Public to have say on curfew

Prime Minister Yingluck Shinawatra says public opinion will be a key factor in deciding whether to impose a curfew in parts of the far South.

  • Published: 11/02/2013 at 11:50 PM
  • Newspaper section: topstories

Deputy Prime Minister Chalerm Yubamrung; the bad old days: When Thailand is under curfew.

Ms Yingluck called an urgent meeting at Government House Monday to discuss the curfew proposal.

The idea was raised by Deputy Prime Minister Chalerm Yubamrung last week after the murders of two farmers in Pattani and four fruit traders in Yala.

Ms Yingluck then expressed her support for a curfew following a string of attacks which killed five soldiers in Raman district of Yala and two other people in Pattani on Sunday.

Ms Yingluck said the decision on whether to impose the curfew is expected to be made on Friday.

Southern Border Provinces Administration Centre (SBPAC) chief Pol Col Thawee Sodsong has been asked to survey local opinions and report the findings to the meeting, National Security Council chief Paradorn Pattanathabutr said.

Pol Col Thawee's report on how residents of the far South feel about the matter would be given priority in the discussions, Ms Yingluck said.

Mr Chalerm said a curfew would make it harder for insurgents to stage attacks.

Critics have said the proposal would have little effect as most insurgent attacks in the deep South are carried out in daylight hours.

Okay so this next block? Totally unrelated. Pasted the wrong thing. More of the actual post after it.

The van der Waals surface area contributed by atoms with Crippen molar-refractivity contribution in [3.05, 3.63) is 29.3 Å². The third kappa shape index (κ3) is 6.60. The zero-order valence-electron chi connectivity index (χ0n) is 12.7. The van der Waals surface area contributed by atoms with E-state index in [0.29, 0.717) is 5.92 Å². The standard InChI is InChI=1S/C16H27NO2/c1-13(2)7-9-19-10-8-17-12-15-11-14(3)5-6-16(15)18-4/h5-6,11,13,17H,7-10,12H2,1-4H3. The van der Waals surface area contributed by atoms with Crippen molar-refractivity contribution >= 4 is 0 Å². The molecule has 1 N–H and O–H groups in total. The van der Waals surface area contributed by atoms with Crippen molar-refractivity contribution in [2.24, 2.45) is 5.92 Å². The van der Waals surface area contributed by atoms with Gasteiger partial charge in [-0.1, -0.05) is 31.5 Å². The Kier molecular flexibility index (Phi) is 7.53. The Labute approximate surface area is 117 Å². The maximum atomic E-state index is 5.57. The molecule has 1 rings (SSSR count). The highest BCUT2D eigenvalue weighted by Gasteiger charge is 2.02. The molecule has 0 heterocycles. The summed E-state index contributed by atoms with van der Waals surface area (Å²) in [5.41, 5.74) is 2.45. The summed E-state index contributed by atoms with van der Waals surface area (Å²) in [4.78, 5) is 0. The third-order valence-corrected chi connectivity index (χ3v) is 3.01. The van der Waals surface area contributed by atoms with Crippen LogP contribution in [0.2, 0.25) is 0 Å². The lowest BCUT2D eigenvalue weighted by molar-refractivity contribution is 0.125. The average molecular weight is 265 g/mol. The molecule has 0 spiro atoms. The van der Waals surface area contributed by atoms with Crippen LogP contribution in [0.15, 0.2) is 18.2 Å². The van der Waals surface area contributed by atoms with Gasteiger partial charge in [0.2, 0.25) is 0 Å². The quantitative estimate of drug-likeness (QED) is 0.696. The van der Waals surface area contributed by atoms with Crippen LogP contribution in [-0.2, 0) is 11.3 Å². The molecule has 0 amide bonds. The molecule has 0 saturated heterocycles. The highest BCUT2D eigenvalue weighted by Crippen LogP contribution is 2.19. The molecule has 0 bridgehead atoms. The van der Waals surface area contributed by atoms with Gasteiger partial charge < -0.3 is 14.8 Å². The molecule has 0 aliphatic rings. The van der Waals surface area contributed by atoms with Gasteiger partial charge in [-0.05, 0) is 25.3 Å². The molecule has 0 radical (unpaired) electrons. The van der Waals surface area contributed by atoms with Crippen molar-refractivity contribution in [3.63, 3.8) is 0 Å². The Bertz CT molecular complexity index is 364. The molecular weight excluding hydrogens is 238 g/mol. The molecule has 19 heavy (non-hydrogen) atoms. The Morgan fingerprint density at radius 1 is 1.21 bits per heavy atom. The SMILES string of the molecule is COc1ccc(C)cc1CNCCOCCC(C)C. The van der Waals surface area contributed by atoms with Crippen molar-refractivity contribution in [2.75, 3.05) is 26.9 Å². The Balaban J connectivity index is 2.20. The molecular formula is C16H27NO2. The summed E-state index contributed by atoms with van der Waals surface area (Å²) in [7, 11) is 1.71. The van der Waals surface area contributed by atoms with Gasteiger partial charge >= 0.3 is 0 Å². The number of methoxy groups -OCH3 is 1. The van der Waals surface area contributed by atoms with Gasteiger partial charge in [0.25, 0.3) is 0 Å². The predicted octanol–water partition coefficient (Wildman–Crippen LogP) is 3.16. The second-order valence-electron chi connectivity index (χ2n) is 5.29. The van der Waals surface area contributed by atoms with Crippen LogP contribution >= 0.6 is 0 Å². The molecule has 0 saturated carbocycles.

"If the measure doesn't work, we can lift it. That's nothing to be embarrassed about in that case," Mr Chalerm said.

If agreed, the curfew would be finalised by the Centre for Implementation of Policies and Strategies for Solving Southern Problems, chaired by Mr Chalerm, Mr Paradorn said.

Defence Minister Sukumpol Suwanatat said he would lend weight to the opinions of local people and authorities in the field.

ACM Sukumpol earlier opposed the curfew idea. He said Monday the Yala attacks which killed five soldiers were a "tactical mistake". Otherwise, there was nothing wrong with the security strategy in place, he said.

Fourth Army commander Udomchai Thammasarotrat said the decision rests with the government and the army is ready to comply. He insisted the situation in the South is under control despite last week's attacks in Yala and Pattani.

Gen Udomdej Sitabutr, the army chief-of-staff, will call a meeting Wednesday to assess the situation.

Meanwhile, a policeman was injured Monday when he and other officers raided a house in Khok Pho district.

Pol Cpl Sukree Sribu, 35, was hurt in an explosion when a police unit surrounded the house in Ban Pho after receiving a tip-off about the movements of potential insurgent suspects.

The squad later raided the house and killed a suspect identified as Maruding Yusoh, 23.

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